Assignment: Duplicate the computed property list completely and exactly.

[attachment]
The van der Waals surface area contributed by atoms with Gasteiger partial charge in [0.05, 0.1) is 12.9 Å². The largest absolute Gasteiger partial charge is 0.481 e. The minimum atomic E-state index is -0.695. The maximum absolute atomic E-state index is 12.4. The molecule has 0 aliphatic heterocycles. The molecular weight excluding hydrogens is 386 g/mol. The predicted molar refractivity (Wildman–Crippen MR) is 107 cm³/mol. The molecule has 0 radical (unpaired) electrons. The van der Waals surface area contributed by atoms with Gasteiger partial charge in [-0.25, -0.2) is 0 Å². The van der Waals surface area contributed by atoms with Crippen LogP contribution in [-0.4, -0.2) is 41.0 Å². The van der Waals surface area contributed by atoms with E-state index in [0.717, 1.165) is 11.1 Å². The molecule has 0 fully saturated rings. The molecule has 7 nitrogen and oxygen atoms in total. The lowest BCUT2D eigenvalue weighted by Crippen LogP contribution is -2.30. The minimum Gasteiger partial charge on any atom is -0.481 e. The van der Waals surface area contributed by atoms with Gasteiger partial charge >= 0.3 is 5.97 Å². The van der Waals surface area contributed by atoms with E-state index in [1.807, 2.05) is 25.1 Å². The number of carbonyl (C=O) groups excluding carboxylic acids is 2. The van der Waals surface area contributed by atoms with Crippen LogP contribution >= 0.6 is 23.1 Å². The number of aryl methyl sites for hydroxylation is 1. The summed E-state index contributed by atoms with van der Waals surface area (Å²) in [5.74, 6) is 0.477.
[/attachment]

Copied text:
The van der Waals surface area contributed by atoms with Gasteiger partial charge in [0.05, 0.1) is 12.9 Å². The largest absolute Gasteiger partial charge is 0.481 e. The minimum atomic E-state index is -0.695. The maximum absolute atomic E-state index is 12.4. The molecule has 0 aliphatic heterocycles. The molecular weight excluding hydrogens is 386 g/mol. The predicted molar refractivity (Wildman–Crippen MR) is 107 cm³/mol. The molecule has 0 radical (unpaired) electrons. The van der Waals surface area contributed by atoms with Gasteiger partial charge in [-0.25, -0.2) is 0 Å². The van der Waals surface area contributed by atoms with Crippen LogP contribution in [-0.4, -0.2) is 41.0 Å². The van der Waals surface area contributed by atoms with E-state index in [0.717, 1.165) is 11.1 Å². The molecule has 0 fully saturated rings. The molecule has 7 nitrogen and oxygen atoms in total. The lowest BCUT2D eigenvalue weighted by Crippen LogP contribution is -2.30. The minimum Gasteiger partial charge on any atom is -0.481 e. The van der Waals surface area contributed by atoms with Gasteiger partial charge >= 0.3 is 5.97 Å². The van der Waals surface area contributed by atoms with E-state index in [1.807, 2.05) is 25.1 Å². The number of carbonyl (C=O) groups excluding carboxylic acids is 2. The van der Waals surface area contributed by atoms with Crippen LogP contribution >= 0.6 is 23.1 Å². The number of aryl methyl sites for hydroxylation is 1. The summed E-state index contributed by atoms with van der Waals surface area (Å²) in [5.74, 6) is 0.477.